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John: As a part-time denizen of the Dordogne/Périgord region in the SW of France, I've come to love some of the "petits vins" of the area. I'm primarily a red wine drinker, so I'll concentrate on those: Bergeracs, Pécharmants (the latter being almost impossible to find in the USA, at least here in the DC area), Gaillacs, and Corbières (both outside the Dordogne area, but not to much farther south). You can buy a good bottle of any of these for under $10 most of the time. If you like white wine, the Bergeracs are good (both sec and moelleux), and Monbazillac is a sweet white, a bit like a Sauteren, that is traditionally drunk with foie gras (a far too rich combination for my palate, but that's how the locals drink it).
Old Apr 20th, 2002, 01:59 PM
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That was meant to be "Sauterne."
Old Apr 20th, 2002, 02:23 PM
John G
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My favorite sauternes is Chateau d'Yquem 1962. I just shared a bottle with a close friend over terrine of foie gras. For my last meal I want Chateau d'Yquem and foie gras until I burst.

What about Chateauneuf-du-Pape? It is very peppery and goes well with heavy meat dishes. I don't know what part of France it comes from, however.
Old Apr 20th, 2002, 04:21 PM
silly billy
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Chateauneuf-du-Pape comes from, oddly enough, Chateauneuf-du-Pape.

Old Apr 20th, 2002, 05:57 PM
Uncle Sam
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IMHO one of the very best French wines available is Chateauneuf du Pape.

I particulalry like Chateau Mont Redon, Vieux Telegraphe and Barton & Gaustiere (less expensive and I believe they are a recoltrant).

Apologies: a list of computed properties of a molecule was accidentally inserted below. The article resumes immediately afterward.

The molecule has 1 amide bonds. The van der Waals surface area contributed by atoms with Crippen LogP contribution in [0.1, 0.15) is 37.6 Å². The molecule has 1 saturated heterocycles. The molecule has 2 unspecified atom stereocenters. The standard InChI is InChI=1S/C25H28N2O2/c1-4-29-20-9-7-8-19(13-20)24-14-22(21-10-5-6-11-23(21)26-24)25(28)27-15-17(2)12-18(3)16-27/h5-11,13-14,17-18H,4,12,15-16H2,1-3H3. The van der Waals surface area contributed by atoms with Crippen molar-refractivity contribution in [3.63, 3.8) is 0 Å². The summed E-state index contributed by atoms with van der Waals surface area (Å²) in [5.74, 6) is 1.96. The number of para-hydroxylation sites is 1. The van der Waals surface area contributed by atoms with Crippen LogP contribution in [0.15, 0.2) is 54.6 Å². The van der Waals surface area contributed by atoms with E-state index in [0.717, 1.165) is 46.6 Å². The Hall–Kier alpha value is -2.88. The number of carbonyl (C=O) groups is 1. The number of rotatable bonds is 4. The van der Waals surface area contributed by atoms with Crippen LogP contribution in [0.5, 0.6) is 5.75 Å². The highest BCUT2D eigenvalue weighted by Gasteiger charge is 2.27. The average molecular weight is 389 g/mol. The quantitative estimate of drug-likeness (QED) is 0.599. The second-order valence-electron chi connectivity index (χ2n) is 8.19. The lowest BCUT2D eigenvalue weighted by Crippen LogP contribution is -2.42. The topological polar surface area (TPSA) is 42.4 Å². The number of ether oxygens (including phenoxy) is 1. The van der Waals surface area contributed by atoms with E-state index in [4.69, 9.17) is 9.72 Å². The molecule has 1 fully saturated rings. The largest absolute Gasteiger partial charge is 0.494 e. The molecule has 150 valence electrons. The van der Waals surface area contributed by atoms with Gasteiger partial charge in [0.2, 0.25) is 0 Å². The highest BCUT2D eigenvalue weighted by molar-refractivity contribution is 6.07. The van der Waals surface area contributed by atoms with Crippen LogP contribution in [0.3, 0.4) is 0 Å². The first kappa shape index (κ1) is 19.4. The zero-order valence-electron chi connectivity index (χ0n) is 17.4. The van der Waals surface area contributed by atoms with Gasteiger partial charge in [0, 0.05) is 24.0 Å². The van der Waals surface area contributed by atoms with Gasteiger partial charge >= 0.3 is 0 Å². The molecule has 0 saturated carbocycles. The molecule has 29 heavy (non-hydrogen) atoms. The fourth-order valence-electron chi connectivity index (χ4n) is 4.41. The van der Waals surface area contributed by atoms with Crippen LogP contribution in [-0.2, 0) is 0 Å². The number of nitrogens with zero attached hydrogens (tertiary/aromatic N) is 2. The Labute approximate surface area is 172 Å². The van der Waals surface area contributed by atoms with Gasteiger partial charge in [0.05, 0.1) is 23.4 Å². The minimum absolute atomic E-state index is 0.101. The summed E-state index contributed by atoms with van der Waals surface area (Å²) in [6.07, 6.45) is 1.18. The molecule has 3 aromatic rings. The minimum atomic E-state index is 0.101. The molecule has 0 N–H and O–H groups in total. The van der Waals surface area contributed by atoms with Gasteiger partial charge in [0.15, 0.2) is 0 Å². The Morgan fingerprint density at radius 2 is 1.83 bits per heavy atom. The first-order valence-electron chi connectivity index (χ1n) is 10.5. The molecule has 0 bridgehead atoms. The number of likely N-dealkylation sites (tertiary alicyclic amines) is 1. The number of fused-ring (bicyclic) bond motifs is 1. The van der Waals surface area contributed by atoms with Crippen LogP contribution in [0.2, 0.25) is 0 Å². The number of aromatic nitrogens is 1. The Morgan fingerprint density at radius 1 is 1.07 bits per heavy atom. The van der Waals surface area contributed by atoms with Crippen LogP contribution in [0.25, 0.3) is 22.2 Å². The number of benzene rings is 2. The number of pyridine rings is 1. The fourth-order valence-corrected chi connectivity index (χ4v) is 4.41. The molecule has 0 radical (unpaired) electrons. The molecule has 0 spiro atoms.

BTW, buy and hold every one of these and others if you can get 1998. It was a great year for the Rhone wines.

Uncle Sam
Old Apr 21st, 2002, 08:22 AM
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Old Apr 21st, 2002, 04:36 PM
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ChNdP is from the area just north of provence. There are roughly 29 varietels that are grown in the souther rhone. The primary grapes are Grenache, Mouvedre, Cargnan, Cinsault adn Muscat. The town of Orange is roughly the center. Although unique in their own way, 98', 99' & 00' produced a trio of succesful harvests. I have enjoyed Texier, Pontifical, Beaucastel (the one to look for), Les Cailloux, Marcoux, Grand Veneur, Pegau, Rayas... I could go on.
As with may of the top Rhone wines age will have a marked effect on the wine's taste, smell and feel. 10 year old wines often develope a musky smell sometimes described as "wet earth or leather" and "sweaty tennis shoes". All I can say is
don't -knock-it-til-you-try-it. Young ChNdP are also attractive.
ChNdP's are southern rhone wines, as are those of Gigondas, Cotes du Rhone et Ventoux, Luberon, Lirac, Tavel and up and commimg Beaumes-de-Venise. Some of the best French bargins are found in this